Xiaomi has been removed from a blacklist that would have prevented U.S. companies from investing in the smartphone maker. The company was previously designated as having ties to the Chinese military by the Defense Department under former President Donald Trump.
After Xiaomi was designated as a “Chinese Communist Military Company,” it sued the U.S. government, but a recently filed joint status report with the Defense Department said vacating the Chinese company’s designation “would be appropriate,” according to Bloomberg.
“The Parties have agreed upon a path forward that would resolve this litigation without the need for contest briefing,” the filing said. Xiaomi and the Defense Department are expected to negotiate over specific terms before filing a joint proposed order by May 20.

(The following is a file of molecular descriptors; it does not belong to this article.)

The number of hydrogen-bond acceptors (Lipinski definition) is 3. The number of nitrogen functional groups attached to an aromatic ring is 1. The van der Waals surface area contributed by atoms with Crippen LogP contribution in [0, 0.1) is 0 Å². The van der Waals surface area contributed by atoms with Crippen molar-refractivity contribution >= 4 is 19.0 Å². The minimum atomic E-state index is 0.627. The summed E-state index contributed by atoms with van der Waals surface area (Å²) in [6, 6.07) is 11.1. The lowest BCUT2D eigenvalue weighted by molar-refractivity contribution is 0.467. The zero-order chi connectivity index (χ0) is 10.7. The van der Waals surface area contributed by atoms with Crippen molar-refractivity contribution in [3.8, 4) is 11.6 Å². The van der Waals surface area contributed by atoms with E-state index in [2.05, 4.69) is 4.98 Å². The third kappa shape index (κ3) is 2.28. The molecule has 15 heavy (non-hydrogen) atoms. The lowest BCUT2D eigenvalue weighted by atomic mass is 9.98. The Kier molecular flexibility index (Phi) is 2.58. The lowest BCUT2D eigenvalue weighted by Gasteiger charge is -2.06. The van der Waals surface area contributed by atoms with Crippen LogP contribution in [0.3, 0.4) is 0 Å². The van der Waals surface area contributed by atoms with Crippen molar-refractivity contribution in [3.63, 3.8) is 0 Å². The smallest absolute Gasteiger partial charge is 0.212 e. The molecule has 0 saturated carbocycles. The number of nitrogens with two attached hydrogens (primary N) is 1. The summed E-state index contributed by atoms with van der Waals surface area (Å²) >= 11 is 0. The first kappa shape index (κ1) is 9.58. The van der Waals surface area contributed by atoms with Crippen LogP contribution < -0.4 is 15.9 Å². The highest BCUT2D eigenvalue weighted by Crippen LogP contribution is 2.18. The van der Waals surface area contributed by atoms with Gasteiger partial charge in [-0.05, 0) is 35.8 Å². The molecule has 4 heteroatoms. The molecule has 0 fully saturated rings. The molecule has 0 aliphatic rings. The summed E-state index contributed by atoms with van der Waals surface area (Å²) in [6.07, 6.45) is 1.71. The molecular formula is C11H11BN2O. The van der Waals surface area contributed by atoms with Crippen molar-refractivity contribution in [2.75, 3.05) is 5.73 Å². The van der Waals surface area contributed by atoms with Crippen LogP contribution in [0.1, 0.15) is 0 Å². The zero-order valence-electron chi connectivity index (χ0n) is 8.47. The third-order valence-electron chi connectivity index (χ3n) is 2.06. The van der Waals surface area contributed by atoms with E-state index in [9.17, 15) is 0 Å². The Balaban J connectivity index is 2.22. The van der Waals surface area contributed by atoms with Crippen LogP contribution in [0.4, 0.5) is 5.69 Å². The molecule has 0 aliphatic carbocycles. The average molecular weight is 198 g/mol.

Xiaomi previously refuted claims that it’s affiliated with the Chinese military, and an earlier injunction against the Trump-era order said the company would suffer irreparable harm should it be placed on the blacklist. If it were to remain on the blacklist, American investors may have been forced to divest their holdings. The company would have also been de-listed from U.S. exchanges. Meanwhile, companies using hardware or software developed primarily in the U.S. would be subject to a trade ban with Xiaomi.
Huawei was previously placed on an Entity List, crippling its ability to sell Android-based smartphones internationally. Bloomberg points out that the Biden administration this week extended “a 2019 executive order barring U.S. companies from using telecommunications equipment made by firms like Huawei that it accuses of posing a national security risk.”
Qualcomm Ventures has been a major investor in Xiaomi, but the company reportedly divested its holdings in the company last year. While Xiaomi is no longer blacklisted, a spokeswoman for the White House National Security Council said it’s still “deeply concerned” with potential U.S. investments linked to the Chinese military.